Originally released in 2005, Pokémon Mystery Dungeon: Blue Rescue Team and Red Rescue Team surprised the Pokémon fanbase with a dungeon-crawler spinoff that, despite some gameplay annoyances, showed how much potential the franchise had in the genre. Since then, several more Mystery Dungeon titles have come around. The last one of these was Pokémon Super Mystery Dungeon back in 2015, and ever since, fans have been wondering if Nintendo would continue the series or not.
Their answer has come in the form of Pokémon Mystery Dungeon: Rescue Team DX, a remake of the original titles that combines the unique elements of each game into one and overhauls the whole experience with a brand new artistic direction and some gameplay tweaks. After finishing the central part of the game in full, I can definitively say that the remake is an absolute treat to play. However, it does have some issues that keep it from being truly perfect.
Let's go, team!
Pokémon Mystery Dungeon: Rescue Team DX
Bottom line: The remake of the famed 2005 classic is fantastic overall, but some problematic aspects hold it back from perfection.
- Beautiful visuals and music
- Tight core gameplay mechanics
- Amazing story
- Perfect performance
- Camp system is a chore
- Game can feel too easy
- No enemy health bars
What you'll love about this remake
The visual overhaul present in this remake is stunning, and it brings the game to life in an incredible way.
Above all else, the upgrades made to the presentation in Rescue Team DX are excellent phenomenal. The paint-like art direction is gorgeous and brings the game to life in a way that the retro pixelated style of the original simply couldn't. As someone who played Blue Rescue Team as a kid, I was continually grinning from ear-to-ear during my playthrough. The soundtrack got an overhaul as well, and the ways in which it took what made the original score special and added onto it were a treat to listen to.
Then, there's the gameplay mechanics. In Rescue Team DX, you take control of Pokémon to form a Rescue Team. Your goal is to complete jobs, recruit Pokémon to your team, and to save the world (when that responsibility eventually falls on your shoulders). You do this by entering Mystery Dungeons, which are rogue-like areas where you frequently encounter hostile Pokémon in turn-based combat. There's also a Camp system that dictates your recruitment efforts, but I'll touch on that later.
The combat mechanics of Rescue Team DX are simple to understand, but the satisfying depth of the engagements comes from how unique each encounter can feel. Just like in the main Pokémon games, each new Pokémon you encounter poses a specific challenge for you to overcome, and in a dungeon environment with added factors such as range and positioning, the game quickly starts to feel strategic and tactical. Every move you and your team members make matters, and doing your best to synergize with your team while minimizing the effectiveness of your foes makes for excellent gameplay. The addition of Mega Evolution also adds some thrilling flair, too.
When it comes to story, the writing is superb. Considering it's a story in the Pokémon universe, the amount of maturity and depth that it has will be quite surprising to newcomers. I won't spoil anything here, but I will say that the tale is an impactful, emotional ride with excellently-written characters.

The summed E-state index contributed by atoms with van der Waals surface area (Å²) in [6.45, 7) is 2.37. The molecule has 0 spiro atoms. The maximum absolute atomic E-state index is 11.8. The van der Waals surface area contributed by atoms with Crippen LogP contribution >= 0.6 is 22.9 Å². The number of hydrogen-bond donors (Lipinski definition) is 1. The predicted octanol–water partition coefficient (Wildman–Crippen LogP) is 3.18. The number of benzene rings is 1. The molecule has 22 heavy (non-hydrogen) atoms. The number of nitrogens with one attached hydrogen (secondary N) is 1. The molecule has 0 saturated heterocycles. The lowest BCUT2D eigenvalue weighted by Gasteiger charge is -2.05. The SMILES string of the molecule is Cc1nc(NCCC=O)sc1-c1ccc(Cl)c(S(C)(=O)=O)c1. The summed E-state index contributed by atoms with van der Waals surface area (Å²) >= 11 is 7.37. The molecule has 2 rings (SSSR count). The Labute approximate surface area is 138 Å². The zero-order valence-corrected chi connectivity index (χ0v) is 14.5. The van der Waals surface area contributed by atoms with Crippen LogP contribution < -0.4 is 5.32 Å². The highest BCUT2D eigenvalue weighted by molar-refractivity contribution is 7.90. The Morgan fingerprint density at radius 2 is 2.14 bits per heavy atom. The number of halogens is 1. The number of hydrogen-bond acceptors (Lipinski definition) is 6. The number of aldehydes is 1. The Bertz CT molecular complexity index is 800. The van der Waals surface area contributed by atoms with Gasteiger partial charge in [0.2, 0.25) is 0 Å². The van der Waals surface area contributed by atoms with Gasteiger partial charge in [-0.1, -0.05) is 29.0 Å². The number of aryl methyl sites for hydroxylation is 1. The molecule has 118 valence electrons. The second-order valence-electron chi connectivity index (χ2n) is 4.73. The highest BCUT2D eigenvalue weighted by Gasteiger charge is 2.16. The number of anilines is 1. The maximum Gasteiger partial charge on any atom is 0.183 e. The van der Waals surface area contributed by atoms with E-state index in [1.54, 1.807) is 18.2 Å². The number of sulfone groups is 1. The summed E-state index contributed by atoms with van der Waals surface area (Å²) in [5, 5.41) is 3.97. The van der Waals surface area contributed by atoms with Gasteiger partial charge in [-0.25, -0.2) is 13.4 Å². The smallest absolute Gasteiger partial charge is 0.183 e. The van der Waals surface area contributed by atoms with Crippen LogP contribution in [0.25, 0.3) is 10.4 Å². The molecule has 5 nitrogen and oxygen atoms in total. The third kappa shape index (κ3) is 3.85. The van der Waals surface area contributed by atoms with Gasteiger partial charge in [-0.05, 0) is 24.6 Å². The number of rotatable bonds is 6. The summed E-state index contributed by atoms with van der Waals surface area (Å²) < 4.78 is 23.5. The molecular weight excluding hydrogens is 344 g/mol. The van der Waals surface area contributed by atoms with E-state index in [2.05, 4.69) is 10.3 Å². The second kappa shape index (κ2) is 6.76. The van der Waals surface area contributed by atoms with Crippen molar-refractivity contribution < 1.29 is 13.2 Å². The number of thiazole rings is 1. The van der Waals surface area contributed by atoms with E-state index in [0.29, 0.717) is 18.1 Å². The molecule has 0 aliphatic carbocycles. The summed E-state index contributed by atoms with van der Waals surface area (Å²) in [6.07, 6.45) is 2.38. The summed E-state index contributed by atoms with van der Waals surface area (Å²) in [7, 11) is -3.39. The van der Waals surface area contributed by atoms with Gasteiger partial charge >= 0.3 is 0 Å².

Lastly, there's performance, which is perfect. During my time with Rescue Team DX, I had no issues at all with things like framerate drops or freezing and hitching, which is always great to see.
What you'll love less about this remake
The Camp system feels like a chore designed to artificially extend your grind, rather than something fun and enjoyable.
While Rescue Team DX is excellent overall, there are a few issues I have with it. The Camp system, which is what you use to recruit Pokémon for your Rescue Team, is a chore to deal with. In dungeons, defeated Pokémon may randomly ask to join your squad; if you don't own a Camp that they can live in, they can't become a permanent member of your team. These Camps cost money, and many of them are expensive. Not being able to recruit a Pokemon you like because you haven't bought the right Camp yet is supremely annoying, and I wish that the developers would have either gotten rid of it or given it a more thorough reworking in this remake.
Another issue with the game is that the new ability to temporarily recruit up to five extra Pokémon while on an adventure can make the engaging gameplay a lot less fun because of how easy it is to get through Mystery Dungeons with a small army at your side. Since Pokémon wanting to tag along is random, this isn't a huge deal, but for those who enjoy challenges, it will be a bit grating. You can always decline the Pokemon's request, but not using a gameplay mechanic to keep the gameplay challenging doesn't feel right.
Finally, there aren't health bars above enemy Pokémon, which is something Mystery Dungeon fans have been asking for since...forever. It's really not a problem, but it's a quality-of-life feature that should be there.
Should you buy this remake?
While the Camp system's annoyances and the occasional trivialization of engagements due to temporary recruitment can be frustrating, Rescue Team DX is overall a great game that brings the 2005 original to life with beautiful visuals, a new score, and the return of the core gameplay and story experience that fans know and love.
If you can't stand dealing with the Camp system, it may be best to avoid Pokémon: Mystery Dungeon Rescue Team DX. However, if you can survive having to grind for places for recruited Pokémon to live, the game is absolutely worth picking up.
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